We live at the ocean, a ten minute walk from the cruise ship terminal at Ogden Point. The Alaska season is in full gear. On our walks along the shore we occasionally meet passengers who prefer to walk rather than the costly organized shore excursions. Myself, I just stroll, while N walks briskly. You could say a combo of ‘Turtle and Hare’. There are a few benches where you can sit quietly and look south over Juan de Fuca Strait towards the snow-capped Olympic range (there seems to be snow year-round) and west to the ship terminal.
A bench, our daily walk
Yesterday while strolling along, a man with a laptop occupied one of the benches. He looked like a cruise passenger. A dog came by on a leash with its owner and sniffed or tried to sniff the fellow on the bench. “Keep that mongrel away from me!” he shouted angrily with a southern drawl. Then he noticed my Cunard cap and gestured for me to come over. I learned he was upset because the battery in his laptop was down. I asked why he didn’t go and use the shipboard computers. The fellow, who was from Houston, Texas replied he couldn’t waste time; he needed to know how his stocks on Wall Street were performing. So we moved on, leaving this unhappy and stressed out man muttering to himself.
This incident brought a flashback from 1961 when I was living on the island of Ibiza. During a long stay to paint, I rented a bicycle. A few times each week, I rode into town to do errands and wander at siesta time in this sleepy, walled-in city of Ibiza.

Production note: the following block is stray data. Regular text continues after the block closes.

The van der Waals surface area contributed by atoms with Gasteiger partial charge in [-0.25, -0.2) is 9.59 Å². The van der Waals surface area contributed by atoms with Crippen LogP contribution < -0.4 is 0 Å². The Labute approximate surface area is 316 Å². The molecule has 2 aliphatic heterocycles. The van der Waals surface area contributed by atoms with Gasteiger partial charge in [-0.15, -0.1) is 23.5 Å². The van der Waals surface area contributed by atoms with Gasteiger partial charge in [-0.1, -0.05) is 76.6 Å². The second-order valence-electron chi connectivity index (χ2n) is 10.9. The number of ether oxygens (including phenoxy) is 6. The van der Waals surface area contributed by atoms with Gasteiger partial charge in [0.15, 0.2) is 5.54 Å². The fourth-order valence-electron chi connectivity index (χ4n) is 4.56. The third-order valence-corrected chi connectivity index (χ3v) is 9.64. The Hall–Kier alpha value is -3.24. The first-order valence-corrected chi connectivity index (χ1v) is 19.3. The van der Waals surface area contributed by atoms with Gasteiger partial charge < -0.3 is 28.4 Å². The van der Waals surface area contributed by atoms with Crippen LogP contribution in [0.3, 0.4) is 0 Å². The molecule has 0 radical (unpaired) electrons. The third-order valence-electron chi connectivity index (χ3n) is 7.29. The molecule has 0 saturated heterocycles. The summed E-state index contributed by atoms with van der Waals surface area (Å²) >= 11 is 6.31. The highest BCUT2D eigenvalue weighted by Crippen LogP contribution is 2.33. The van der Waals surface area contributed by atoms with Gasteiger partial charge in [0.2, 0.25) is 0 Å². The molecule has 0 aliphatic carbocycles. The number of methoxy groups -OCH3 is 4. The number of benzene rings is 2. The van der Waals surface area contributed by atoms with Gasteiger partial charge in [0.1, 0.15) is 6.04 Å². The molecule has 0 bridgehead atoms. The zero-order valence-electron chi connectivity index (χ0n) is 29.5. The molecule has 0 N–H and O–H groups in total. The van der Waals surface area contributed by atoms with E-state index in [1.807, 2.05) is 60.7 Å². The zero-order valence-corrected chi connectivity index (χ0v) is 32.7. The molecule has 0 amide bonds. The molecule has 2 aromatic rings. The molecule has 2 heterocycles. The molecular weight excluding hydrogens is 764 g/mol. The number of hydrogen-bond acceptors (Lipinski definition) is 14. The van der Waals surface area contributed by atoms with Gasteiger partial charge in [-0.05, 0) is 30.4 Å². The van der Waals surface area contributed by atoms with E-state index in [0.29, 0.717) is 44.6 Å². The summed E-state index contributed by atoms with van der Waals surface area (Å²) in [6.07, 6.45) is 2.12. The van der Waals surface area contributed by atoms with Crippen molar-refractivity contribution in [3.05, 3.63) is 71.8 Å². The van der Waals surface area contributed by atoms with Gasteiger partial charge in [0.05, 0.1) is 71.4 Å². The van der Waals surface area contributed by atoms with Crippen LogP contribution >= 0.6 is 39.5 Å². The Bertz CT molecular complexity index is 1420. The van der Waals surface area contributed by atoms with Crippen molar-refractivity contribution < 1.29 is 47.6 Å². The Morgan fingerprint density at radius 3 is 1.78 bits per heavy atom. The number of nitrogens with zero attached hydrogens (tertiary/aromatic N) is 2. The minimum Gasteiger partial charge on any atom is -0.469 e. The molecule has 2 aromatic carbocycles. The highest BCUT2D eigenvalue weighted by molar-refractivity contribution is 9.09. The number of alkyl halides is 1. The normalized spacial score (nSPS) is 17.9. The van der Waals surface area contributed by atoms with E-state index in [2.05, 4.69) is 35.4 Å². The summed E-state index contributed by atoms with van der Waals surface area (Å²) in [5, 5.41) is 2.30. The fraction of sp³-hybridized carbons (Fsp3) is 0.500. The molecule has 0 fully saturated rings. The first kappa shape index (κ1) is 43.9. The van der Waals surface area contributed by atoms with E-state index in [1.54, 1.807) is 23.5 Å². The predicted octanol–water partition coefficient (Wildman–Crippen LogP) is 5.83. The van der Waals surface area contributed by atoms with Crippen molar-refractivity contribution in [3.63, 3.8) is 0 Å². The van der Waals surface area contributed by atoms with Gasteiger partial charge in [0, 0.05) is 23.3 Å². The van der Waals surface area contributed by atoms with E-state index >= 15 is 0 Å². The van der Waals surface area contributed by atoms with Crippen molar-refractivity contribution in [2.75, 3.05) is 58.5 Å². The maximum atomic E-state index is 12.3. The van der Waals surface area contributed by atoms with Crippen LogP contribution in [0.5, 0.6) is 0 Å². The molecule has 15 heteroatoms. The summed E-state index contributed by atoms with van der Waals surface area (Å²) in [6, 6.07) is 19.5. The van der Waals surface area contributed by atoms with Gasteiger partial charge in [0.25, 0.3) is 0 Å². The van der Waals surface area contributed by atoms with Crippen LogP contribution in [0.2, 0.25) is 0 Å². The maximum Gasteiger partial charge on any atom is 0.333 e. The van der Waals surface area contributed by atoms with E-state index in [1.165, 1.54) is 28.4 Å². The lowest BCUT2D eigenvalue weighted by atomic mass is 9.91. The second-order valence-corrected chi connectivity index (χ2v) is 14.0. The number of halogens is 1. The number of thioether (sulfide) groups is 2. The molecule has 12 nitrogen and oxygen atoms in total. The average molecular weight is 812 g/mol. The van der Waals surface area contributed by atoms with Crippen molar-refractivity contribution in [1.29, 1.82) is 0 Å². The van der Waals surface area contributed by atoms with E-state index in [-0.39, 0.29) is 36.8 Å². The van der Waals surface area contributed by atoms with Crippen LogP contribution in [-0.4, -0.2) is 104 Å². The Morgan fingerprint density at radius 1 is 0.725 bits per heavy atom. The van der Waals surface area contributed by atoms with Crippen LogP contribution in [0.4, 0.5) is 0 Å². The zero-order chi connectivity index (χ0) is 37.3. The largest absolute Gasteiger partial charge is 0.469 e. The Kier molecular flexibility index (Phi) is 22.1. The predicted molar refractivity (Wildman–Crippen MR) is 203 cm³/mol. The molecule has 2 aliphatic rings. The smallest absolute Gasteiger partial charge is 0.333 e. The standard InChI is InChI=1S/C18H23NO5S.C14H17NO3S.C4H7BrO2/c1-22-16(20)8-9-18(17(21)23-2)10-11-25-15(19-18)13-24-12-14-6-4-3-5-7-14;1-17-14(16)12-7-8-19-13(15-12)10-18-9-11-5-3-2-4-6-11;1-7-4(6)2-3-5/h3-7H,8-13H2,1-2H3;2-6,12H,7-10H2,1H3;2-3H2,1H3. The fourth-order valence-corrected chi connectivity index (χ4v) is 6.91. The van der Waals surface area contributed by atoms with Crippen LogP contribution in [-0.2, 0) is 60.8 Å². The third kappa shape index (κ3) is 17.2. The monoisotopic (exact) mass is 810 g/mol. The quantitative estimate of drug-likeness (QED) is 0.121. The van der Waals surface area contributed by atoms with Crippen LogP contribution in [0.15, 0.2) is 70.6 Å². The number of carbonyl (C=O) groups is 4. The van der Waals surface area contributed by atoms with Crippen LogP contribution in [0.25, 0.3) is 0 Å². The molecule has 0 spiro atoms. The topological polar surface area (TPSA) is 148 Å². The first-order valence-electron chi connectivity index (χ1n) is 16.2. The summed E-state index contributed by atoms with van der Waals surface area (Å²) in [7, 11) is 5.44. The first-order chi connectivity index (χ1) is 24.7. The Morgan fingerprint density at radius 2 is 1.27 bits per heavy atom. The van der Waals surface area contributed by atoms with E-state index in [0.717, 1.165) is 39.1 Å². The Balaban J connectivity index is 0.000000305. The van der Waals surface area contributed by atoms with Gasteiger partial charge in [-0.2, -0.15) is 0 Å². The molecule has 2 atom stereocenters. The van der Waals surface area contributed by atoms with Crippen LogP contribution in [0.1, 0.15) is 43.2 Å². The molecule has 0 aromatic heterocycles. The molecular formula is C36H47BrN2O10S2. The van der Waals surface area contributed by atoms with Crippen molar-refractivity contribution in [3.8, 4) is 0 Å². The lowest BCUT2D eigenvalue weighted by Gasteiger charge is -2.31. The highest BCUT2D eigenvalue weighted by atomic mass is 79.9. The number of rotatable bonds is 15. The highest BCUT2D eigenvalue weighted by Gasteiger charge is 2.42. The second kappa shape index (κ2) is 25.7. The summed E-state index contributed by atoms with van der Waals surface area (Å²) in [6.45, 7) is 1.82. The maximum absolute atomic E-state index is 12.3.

Panoramic view of beautiful Ibiza (without 'Farouk' yacht)
Lunch would be at the picturesque waterfront bodega. There were only six tables, with iron tables and chairs painted white, no cushions. In those days, Ibiza was still in a slumber before the jet-age onslaught. A few sailboats were anchored amongst the fishing boats. One day a magnificent yacht moored in the harbour.
I was having lunch at a table for two in the bodega. The place was almost full. A gentleman approached me, dressed in navy blue jacket with yellow brass buttons, white trousers and shoes, wearing a marine cap. There was one empty seat, at my table. “Good-day, chappie. I say, do you mind if I join you?” he asked. I replied, “Not at all”.
Laundry patio, inner town. Another photo from my 1961 collection.
The dapper fellow turned out to be Commodore of the impressive yacht. When he noticed how much I was enjoying my lunch and generous serving, he remarked, “You have a very good appetite.” He ordered a bottle of mineral water, and removed a small metal box from his pocket, took out one pill, then swallowed it. I asked if he was going to order some food. “No, chappie. It’s my nerves. My stomach. And this is my lunch.” It turned out his investments on the stock market had lost some value. He thanked me for letting him join the table, and then invited me to visit the yacht; they’d be anchored for a week.“Bring some friends along”, he said. I took him up on this kind invitation a few days later.
She suddenly appeared from nowhere. Both surprised. HvB 1961
It turned out the yacht used to belong to the late King Farouk of Egypt. Ebony, mahogany, malachite, silverware everywhere and yes, gold taps in the bathroom. No more needs to be said. You see what we mean with a similarity between the two fellows? One was very upset while sitting in paradise, the other could not enjoy a tasty lunch in a picturesque island harbour, all because of the stock market.
Henri van Bentum